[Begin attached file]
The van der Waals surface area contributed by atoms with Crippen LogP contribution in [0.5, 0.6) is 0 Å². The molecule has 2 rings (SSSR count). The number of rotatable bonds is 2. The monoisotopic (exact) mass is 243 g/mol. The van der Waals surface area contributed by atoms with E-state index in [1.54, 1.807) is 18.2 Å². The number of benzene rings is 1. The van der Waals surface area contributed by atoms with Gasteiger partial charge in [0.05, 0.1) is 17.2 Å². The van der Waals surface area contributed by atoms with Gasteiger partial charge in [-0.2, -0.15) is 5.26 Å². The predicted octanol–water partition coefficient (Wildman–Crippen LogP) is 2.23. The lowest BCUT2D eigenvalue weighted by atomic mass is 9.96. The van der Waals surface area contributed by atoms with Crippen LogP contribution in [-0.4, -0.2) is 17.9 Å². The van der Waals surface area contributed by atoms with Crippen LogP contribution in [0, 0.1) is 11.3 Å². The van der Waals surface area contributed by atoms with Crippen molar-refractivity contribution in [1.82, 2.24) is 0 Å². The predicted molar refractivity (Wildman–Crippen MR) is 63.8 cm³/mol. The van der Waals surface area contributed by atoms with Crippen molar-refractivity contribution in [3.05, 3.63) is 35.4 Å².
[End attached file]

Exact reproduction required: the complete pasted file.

The van der Waals surface area contributed by atoms with Crippen LogP contribution in [0.5, 0.6) is 0 Å². The molecule has 2 rings (SSSR count). The number of rotatable bonds is 2. The monoisotopic (exact) mass is 243 g/mol. The van der Waals surface area contributed by atoms with E-state index in [1.54, 1.807) is 18.2 Å². The number of benzene rings is 1. The van der Waals surface area contributed by atoms with Gasteiger partial charge in [0.05, 0.1) is 17.2 Å². The van der Waals surface area contributed by atoms with Gasteiger partial charge in [-0.2, -0.15) is 5.26 Å². The predicted octanol–water partition coefficient (Wildman–Crippen LogP) is 2.23. The lowest BCUT2D eigenvalue weighted by atomic mass is 9.96. The van der Waals surface area contributed by atoms with Crippen LogP contribution in [-0.4, -0.2) is 17.9 Å². The van der Waals surface area contributed by atoms with Crippen LogP contribution in [0, 0.1) is 11.3 Å². The van der Waals surface area contributed by atoms with Crippen molar-refractivity contribution in [1.82, 2.24) is 0 Å². The predicted molar refractivity (Wildman–Crippen MR) is 63.8 cm³/mol. The van der Waals surface area contributed by atoms with Crippen molar-refractivity contribution in [3.05, 3.63) is 35.4 Å².